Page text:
Donald Trump’s words are a green light to dictators and torturers around the World

Hasan, The Interceptor, May 22 2018

Trump’s words are no laughing matter. They get people in faraway countries
tortured, raped, and killed.
Sayed Baqer AlKamel/NurPhoto/Sipa via AP

the case of Bahrain, home not just to the U.S. Navy’s
5th Fleet
, but also to what has been dubbed
the “forgotten
” of the Arab Spring. For more than seven years now,
security forces in the tiny Gulf island kingdom have been shooting,
and detaining
pro-democracy protesters in their hundreds and thousands. An independent inquiry commissioned
by the Bahraini government at the start of the uprising confirmed the use of
“excessive” and “indiscriminate” use of force, not to mention the systematic
use of torture.

To be
clear, the Obama administration did shamefully
to stop the violence in Bahrain. Nevertheless, as president,
Barack Obama at least went through the motions of condemning “mass arrests
and brute force
” and even imposed a handful of
on U.S. arms sales to the kingdom.
Trump, however, even those few restrictions have been lifted —
and the rhetoric transformed. “Our countries have a wonderful relationship
together, but there has been a little strain. But there won’t be strain with
this administration,” the new U.S. president proclaimed
a year ago, during a meeting with Bahrain’s king, Sheikh Hamad bin Isa Al
Khalifa, at a summit in Riyadh, Saudi Arabia.
Less than
48 hours later, on May 23, 2017, Bahraini security forces raided the
village of Diraz
and opened fire at a sit-in by supporters of the
Sunni-ruled kingdom’s most
high-profile Shia cleric
. Five people were killed,
including a respected
environmental activist
, more than 100 were wounded,
and 286 were arrested.
It was the deadliest attack on Bahraini protesters since the start of the
revolt in 2011 — and it was done with the blessing
of the president of the United States.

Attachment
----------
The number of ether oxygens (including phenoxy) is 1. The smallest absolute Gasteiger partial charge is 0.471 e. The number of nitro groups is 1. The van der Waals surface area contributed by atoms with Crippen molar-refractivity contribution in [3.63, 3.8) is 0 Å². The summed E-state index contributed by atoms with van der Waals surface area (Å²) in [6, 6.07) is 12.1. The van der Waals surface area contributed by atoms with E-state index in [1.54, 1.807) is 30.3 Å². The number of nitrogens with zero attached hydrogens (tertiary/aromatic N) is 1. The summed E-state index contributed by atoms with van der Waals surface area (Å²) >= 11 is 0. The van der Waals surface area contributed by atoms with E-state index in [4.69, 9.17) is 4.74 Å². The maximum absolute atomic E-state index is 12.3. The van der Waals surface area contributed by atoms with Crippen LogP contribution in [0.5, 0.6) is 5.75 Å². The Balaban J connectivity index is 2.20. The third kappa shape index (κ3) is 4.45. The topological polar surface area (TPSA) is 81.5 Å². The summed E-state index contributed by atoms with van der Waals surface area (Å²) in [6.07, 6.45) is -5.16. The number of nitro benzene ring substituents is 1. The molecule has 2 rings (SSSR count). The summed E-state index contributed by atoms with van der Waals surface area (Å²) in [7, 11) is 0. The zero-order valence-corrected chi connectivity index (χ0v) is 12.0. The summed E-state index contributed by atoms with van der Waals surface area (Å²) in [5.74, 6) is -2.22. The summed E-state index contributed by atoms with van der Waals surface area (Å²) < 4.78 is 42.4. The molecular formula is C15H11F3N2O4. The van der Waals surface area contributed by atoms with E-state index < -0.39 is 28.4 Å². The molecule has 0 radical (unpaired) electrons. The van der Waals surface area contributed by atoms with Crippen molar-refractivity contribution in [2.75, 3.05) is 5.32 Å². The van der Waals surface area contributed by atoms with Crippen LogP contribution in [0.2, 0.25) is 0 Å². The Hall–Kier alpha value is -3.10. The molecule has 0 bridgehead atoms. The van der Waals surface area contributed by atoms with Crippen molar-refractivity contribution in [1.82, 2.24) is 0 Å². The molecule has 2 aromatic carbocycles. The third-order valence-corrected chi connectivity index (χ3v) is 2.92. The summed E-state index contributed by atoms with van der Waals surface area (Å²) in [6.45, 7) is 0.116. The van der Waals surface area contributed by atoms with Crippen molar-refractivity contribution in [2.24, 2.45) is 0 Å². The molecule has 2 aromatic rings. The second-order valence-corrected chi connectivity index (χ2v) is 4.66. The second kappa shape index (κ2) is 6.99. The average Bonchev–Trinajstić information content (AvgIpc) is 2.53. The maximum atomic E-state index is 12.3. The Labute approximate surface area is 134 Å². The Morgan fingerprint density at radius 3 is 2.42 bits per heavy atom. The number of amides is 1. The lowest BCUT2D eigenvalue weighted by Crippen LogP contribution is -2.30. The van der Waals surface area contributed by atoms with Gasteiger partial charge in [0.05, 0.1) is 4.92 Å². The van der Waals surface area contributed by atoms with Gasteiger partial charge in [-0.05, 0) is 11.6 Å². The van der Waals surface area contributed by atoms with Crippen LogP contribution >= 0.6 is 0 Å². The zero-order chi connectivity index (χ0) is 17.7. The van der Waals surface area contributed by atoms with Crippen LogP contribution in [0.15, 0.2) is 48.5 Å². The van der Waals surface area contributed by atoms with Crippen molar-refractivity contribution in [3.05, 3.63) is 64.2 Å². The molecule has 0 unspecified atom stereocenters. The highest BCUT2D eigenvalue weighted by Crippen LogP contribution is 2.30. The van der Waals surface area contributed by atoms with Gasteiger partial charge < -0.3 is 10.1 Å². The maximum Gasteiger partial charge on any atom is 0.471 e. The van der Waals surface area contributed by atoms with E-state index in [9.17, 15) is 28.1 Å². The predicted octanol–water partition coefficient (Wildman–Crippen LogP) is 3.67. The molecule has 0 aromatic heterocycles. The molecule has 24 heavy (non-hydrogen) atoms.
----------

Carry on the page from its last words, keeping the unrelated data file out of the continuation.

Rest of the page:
timing of this operation – two days after King Hamad’s convivial meeting with
President Donald Trump – can hardly be a coincidence,” observed
Nicholas McGeehan, then a senior Bahrain researcher at Human Rights Watch, last
But Al Khalifa
hasn’t been the only Arab autocrat to receive a rhetorical blank check from the
U.S. president. Take Egypt. Trump hailed President Abdel Fattah el-Sisi as a “fantastic guy
and, only hours after his meeting with the Bahraini king, was photographed touching a
glowing orb
with the Egyptian strongman at the opening of an
anti-extremism center in Riyadh. You’ll never guess what happened next: “On his
return to Egypt,” reported
the New York Times last May, “the Sisi government pushed through new news media
restrictions and prosecuted a rival political leader in the courts, further
squeezing political rights and free speech.”
Saudi Arabia, too. In March, Trump welcomed Crown Prince Mohammed bin Salman,
known as MBS, to the Oval Office, where he described
the U.S.- Saudi relationship as “probably the strongest it’s ever been,” and
told MBS that his father, King Salman, had “made a very wise decision” by
appointing the prince as both his heir and de facto ruler of the country. Last
week — less than two months after his visit to the White House — MBS ordered
the arrest of 10
prominent Saudi activists
, including a group of women’s
rights campaigners
. (So much for “Saudi
Arabia’s Arab Spring
Words matter.
And Trump’s words, time and again, seem to provide aid and comfort to some of
the world’s worst rulers. In the case of Bahrain, for example, it is
indisputable that Trump gave the Gulf monarchy the green light last year to